Hearing aids, if you take care of them correctly, can keep working for years. But they stop being practical if they no longer treat your degree of hearing loss. Your hearing aids are calibrated to your particular level of hearing loss and comparable to prescription glasses, should be upgraded if your situation worsens. Here’s how long you can anticipate your hearing aids will last assuming they are fitted and programmed correctly.
Is There an Expiration Time For Hearing Aids?
Almost everything you buy has a shelf life. It could take a couple of weeks for the milk inside your fridge to expire. Canned products can last between several months to a number of years. Within the next few years or so, even your new high-def TV will need to be swapped out. So discovering that your hearing aids have a shelf life is probably not very surprising.
2 to 5 years is normally the shelf life for a set of hearing aids, however you might want to upgrade sooner with the new technology coming out. There are a number of possible factors that will effect the shelf life of your hearing aids:
- Care: It shouldn’t surprise you to find out that if you take good care of your hearing aids, they will last longer. Performing regular required upkeep and cleaning is vital. You will get added functional time from your hearing aid in almost direct proportion to the time you put into care.
- Batteries: The majority of (but not all) hearing aids currently use internal, rechargeable batteries. The shelf life of your hearing aid is considerably influenced by the kind of batteries they use.
- Type: There are two basic types of hearing aids: inside-the-ear and behind-the-ear. Because they are exposed to the sweat, dirt, and debris from the ear canal, inside-the-ear models commonly have a shelf life of around five years. Behind-the-ear models usually last around 6-7 years (mainly because they’re able to stay drier and cleaner).
- Construction: Materials like nano-coated plastics, silicon, and metal are used to build modern hearing aids. The devices are created to be ergonomic and durable, but some materials do experience wear-and-tear along the way. In spite of quality construction, if you’re prone to dropping your hearing aids, their longevity will be impacted.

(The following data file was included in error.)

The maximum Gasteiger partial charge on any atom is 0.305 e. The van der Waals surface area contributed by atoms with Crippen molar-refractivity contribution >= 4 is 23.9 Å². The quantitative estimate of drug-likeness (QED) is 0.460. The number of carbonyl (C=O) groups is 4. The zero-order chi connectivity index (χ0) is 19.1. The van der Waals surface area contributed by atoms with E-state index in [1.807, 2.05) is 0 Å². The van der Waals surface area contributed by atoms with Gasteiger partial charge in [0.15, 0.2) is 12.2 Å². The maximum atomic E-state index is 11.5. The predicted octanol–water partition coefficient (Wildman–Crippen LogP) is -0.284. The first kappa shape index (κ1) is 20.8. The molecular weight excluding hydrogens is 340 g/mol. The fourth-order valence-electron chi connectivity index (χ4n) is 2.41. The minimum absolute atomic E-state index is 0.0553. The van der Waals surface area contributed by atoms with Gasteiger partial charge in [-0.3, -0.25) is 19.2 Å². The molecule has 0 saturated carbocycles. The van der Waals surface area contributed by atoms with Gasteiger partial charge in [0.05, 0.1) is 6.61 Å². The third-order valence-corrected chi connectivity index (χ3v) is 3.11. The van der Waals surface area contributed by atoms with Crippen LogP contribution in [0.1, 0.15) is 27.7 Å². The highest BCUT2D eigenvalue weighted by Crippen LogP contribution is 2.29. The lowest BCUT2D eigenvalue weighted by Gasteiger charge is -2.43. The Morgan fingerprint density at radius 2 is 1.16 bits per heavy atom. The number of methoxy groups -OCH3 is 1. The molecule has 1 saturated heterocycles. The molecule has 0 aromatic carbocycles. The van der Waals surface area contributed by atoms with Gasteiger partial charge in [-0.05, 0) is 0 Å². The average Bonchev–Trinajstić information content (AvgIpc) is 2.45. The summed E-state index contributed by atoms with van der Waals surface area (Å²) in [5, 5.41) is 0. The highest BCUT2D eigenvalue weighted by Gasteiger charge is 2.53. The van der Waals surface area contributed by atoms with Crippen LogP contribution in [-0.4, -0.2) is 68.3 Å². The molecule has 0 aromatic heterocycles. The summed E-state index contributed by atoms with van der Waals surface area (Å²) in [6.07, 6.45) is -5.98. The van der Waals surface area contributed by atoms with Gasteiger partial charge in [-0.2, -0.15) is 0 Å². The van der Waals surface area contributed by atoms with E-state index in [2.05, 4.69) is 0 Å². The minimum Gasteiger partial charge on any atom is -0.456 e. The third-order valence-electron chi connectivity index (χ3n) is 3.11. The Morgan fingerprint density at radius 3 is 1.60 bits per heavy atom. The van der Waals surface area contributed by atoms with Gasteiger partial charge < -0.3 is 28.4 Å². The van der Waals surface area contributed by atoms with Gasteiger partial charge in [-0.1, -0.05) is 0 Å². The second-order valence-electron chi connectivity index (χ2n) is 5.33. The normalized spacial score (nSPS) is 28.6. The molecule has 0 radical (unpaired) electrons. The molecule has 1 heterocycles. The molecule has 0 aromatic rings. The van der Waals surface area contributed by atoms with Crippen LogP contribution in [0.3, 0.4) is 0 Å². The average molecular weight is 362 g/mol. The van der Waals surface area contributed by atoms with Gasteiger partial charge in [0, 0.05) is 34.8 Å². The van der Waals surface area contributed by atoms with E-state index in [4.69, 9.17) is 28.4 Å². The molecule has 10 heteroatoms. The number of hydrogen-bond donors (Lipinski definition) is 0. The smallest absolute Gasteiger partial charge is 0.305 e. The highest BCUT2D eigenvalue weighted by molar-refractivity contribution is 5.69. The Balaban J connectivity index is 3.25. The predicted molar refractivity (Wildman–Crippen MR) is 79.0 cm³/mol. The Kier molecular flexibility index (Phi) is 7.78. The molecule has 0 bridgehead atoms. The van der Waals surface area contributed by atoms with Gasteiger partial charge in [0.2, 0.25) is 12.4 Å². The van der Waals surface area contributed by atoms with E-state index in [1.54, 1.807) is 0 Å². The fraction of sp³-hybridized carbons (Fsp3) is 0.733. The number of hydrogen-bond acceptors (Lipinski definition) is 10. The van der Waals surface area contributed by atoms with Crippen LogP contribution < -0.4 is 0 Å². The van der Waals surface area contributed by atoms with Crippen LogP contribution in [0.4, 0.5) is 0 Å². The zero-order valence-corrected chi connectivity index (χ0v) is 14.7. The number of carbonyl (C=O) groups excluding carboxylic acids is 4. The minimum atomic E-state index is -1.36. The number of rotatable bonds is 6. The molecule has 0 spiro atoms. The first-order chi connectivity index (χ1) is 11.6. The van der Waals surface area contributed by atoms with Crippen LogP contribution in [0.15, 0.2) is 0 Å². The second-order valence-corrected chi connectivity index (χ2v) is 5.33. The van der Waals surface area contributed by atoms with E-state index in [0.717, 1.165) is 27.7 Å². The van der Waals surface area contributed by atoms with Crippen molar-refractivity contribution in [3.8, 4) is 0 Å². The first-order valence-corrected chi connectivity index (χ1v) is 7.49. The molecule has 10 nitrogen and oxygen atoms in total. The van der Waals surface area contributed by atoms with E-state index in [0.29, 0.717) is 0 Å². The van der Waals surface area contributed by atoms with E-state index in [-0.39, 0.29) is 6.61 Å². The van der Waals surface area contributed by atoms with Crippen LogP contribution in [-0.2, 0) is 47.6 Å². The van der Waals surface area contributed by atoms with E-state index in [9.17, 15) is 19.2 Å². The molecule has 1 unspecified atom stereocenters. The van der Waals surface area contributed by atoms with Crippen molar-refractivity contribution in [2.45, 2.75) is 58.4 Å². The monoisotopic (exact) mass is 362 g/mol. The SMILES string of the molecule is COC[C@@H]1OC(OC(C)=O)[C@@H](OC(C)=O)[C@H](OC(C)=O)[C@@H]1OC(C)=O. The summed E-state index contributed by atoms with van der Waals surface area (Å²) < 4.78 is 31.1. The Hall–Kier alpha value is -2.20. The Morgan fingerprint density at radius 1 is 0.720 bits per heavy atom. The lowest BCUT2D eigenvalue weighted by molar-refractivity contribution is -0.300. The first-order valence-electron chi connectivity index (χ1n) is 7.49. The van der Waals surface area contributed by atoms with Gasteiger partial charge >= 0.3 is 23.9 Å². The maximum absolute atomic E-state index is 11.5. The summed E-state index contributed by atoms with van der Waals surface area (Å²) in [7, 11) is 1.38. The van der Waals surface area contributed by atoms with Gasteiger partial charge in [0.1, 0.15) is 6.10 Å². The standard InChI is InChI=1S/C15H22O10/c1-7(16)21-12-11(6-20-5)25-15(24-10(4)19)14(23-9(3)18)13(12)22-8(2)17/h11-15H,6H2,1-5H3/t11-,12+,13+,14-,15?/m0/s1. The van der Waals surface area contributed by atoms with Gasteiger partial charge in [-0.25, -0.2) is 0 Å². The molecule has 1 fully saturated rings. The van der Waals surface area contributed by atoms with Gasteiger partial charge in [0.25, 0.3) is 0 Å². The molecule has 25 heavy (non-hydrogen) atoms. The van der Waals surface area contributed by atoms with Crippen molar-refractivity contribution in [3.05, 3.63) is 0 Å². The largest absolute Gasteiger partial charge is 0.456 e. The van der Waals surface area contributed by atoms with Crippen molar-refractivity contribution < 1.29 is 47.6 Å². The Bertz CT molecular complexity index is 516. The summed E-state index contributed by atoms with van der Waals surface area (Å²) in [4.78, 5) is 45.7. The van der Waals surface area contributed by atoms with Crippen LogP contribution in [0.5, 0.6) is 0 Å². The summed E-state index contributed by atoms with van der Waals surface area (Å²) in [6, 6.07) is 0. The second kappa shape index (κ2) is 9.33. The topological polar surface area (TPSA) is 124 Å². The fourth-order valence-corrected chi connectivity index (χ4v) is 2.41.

Generally, the standard usage of your hearing aid defines the actual shelf life. But the potential life expectancy of your hearing aids is reduced if they’re not worn on a regular basis (leaving your hearing aids neglected on a shelf and unmaintained can also diminish the lifespan of your hearing aids).
And every now and then, hearing aids should be inspected and cleaned professionally. This helps make sure that there is no wax buildup and that they still fit correctly.
It’s a Good Idea to Switch Out Your Hearing Aids Before They Wear Down
There might come a time when, down the road, your hearing aid effectiveness starts to decline. Then you will have to shop for a new set. But in certain situations, you may find a new pair beneficial long before your hearing aids begin to show wear and tear. Here are some of those situations:
- Technology changes: Every year, hearing aid manufacturers introduce innovative new technologies that make hearing aids more useful in novel ways. If one of these cutting edge technologies looks like it’s going to help you significantly, it could be worth investing in a new pair of devices sooner rather than later.
- Changes in your hearing: If your hearing gets considerably worse (or better), the dynamics of your hearing aids change as well. Your hearing aids might no longer be adjusted to efficiently manage your hearing problem. If you want an optimal level of hearing, new hearing aids might be needed.
- Your lifestyle changes: In some cases, your first set of hearing aids might be obtained with a particular lifestyle in mind. But maybe now your lifestyle changes require you to get hearing aids that are more durable or waterproof or rechargeable.
You can see why it’s difficult to estimate a timetable for updating your hearing aids. How many years your hearing aids will fit your needs depends on a handful of factors, but you can generally count on that 2-5 year range.